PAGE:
Wednesday, March 25, 2009

Who Watches The Watchmen

No, I'm not referring to Alan Moore's graphic novel (nor the movie).

I'm talking of people who crowd around your board when you're playing your game.

Do they have an effect on your play?

Do you feel still continue to play your game as per normal or feel pressured to make a move?

Oddly enough, I find that I play faster with people crowding around my board. This has a tendency to lead to shallow play and calculation mistakes - a rather nefarious poison to my gameplay.

It's certainly given me some food for thought over the next few weeks and a problem (amongst many others) that I definitely need to rectify.

So, how do people cope with players crowding around your board?

Usually, I deliberately avoid eye contact with anyone in the crowd but the aura of "restlessness" of the surrounding can be quite discomforting.

Last night, I drew against the current leader in my group, Ian Dickson in the Norths Club Championship. I'm now trailing him by 1 point and he has a game in hand as well.

Currently I'm on +3-2=2.

I really need to do better. Next week is a bye for me, after which I'm facing Robert Pike.


  1. It's not so much feeling the pressure of having to move quickly when there is a crowd around my board. It's just the annoyance if they stand too close, or start bending over to see what the time on the clock is. Also I find it annoying when a couple of people in the crowd decide to have a conversation about what is happening in the game.

    Though I find most of the time when I do have a crowd around my game it's because my opponent and I are in time trouble. Then I worry more about what I may have missed in the haste to not lose on time.

  2. I hate it when people bundle up around my table when i am playing. I feel a discomfort since people tend to break in my comfort zone which starts to annoy me together with the fainted whisperings of the crowd.

    Gone is the silence, gone is the space around me, i hate it and my concentration becomes less since partly i am trying to solve the problem with the whispering (trying to block it out of my head) and the problem with my comfort zone (getting more space again). So yet it influences my game but enough to say that it makes me loose a the game? I dont know, more research for that needed.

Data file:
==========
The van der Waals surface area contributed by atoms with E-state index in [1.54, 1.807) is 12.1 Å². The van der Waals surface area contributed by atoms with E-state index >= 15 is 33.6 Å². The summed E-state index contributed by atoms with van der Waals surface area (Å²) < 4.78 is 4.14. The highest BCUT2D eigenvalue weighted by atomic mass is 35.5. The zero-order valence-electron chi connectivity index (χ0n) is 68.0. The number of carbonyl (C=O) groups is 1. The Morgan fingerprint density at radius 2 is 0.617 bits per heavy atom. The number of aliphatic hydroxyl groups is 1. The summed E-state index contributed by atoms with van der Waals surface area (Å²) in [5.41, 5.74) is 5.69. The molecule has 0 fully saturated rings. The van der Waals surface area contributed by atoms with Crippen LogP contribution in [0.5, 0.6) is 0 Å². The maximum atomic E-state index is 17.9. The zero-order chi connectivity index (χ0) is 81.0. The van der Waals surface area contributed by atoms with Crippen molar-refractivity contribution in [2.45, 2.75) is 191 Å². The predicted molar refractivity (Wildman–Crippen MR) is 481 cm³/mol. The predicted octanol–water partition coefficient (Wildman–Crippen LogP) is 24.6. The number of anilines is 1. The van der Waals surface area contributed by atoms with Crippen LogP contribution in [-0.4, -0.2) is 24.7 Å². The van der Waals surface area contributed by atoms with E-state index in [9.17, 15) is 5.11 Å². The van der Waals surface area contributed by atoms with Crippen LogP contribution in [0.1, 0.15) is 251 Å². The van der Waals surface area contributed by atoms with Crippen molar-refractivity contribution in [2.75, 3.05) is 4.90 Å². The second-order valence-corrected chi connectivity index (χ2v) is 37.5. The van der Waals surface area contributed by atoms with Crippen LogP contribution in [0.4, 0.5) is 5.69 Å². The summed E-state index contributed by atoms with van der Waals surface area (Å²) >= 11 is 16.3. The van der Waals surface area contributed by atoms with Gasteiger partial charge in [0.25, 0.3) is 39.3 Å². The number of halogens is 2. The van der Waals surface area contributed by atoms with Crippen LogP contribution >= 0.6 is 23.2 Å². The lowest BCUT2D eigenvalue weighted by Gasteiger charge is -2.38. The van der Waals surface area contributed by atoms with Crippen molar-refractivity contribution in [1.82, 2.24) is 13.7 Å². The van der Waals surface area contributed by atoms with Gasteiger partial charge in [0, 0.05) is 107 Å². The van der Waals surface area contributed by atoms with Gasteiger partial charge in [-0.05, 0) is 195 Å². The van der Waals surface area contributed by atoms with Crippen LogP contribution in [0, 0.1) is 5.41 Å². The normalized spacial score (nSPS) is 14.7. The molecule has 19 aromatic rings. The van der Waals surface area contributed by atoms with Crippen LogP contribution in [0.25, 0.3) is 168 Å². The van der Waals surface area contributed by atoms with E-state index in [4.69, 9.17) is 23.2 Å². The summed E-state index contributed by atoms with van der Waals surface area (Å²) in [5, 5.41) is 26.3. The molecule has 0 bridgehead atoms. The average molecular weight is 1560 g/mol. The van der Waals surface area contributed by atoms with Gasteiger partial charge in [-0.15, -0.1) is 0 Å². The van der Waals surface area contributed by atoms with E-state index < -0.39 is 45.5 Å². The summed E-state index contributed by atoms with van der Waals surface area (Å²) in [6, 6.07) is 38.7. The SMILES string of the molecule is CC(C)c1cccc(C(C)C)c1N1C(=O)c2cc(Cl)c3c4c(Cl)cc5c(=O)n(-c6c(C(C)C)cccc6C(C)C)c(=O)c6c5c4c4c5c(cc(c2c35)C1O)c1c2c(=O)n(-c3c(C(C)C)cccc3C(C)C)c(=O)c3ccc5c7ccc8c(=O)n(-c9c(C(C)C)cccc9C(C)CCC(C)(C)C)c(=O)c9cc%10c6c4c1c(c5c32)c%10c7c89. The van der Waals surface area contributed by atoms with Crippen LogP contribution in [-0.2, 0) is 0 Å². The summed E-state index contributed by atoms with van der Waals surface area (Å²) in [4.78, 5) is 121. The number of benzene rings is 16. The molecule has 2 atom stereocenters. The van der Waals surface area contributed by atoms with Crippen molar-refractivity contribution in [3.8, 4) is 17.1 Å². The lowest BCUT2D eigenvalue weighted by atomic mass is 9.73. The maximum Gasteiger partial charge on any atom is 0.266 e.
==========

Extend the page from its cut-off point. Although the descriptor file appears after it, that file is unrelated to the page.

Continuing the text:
3. Polly, chesstiger: It seems that both of you have good points and it is indeed irritating to have people around the board.

    Maybe they should make it a tournament rule that you can stand and look although it's hard to enforce it unfortunately. :)

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  5. In a tournament last year I was playing someone rated about 200 points above me. I was in time trouble and trying to use my only threat, an advanced passed pawn, to counter his material advantage. At least half a dozen of his friends crowded around the board, one sitting in a chair right next to me. I lost on time with one move until time control and a mate-in-three on the board. I can't say for sure, but I probably did let the "crowd" distract me somewhat. Hearing them whisper remarks about what he should play wasn't helpful, for sure. I thought about speaking to the tournament director about the incident, but the time trouble was my fault, not theirs.

  6. Hello Valerio Tirri, thank you. Your website looks terrific! :)


    Actually, you are well within your rights to let out a loud "Shhhhhhhhhh!' or stop the clock and call the arbiter over that they're disturbing you or whispering out moves within earshot.

    I would do it if it gets to the point of annoyance.

  7. Sometimes, I pretend they're groupies to try to find inspiration.

    But usually I just use Zangief's spin move to knock everyone out of the way.

  8. When I was less experienced in tournament play I would hate having anyone watch. And I would react much as you do (and some who left comments). I would play quickly and get very irritated when I could hear people whispering about the game. It made me feel as if I was missing something obvious.

    But having been successful in tournament play I have been on the top boards late in big sectional tournaments. These boards always draw a crowd. I remember one game where a spectator was watching my game and running to his board to move quickly and run back in the last round of a big tournament. I have had crowds of 30-40 people watching my game. Eventually I was able to find peace of mind with spectators and now I am not phased at all when people are watching or speaking about my game. It just reminds me that the game is important and that I need to find the best mindset I can and continue to produce strong moves. There are many times where I will be so into the game that I will not even notice that people are watching until I get up to get a glass or water or something.

    The game is the only thing that you can control. It is important to maintain focus on the game at all times. If you allow yourself to get frustrated it is easy to lose concentration.

  9. Well luckily for me that rarely happens, see when you suck...

    Anyway good luck in your last game.

  10. LEP: Lol!! :)

    drunknknite: that is a really kewl advice! thanks for sharing it. I think it's terrific how you settle yourself down despite the crowds and to be able to focus with thorough concentration. i hope to be like that some day.

    wang: thanks for the well wishes, and no, you don't suck. :)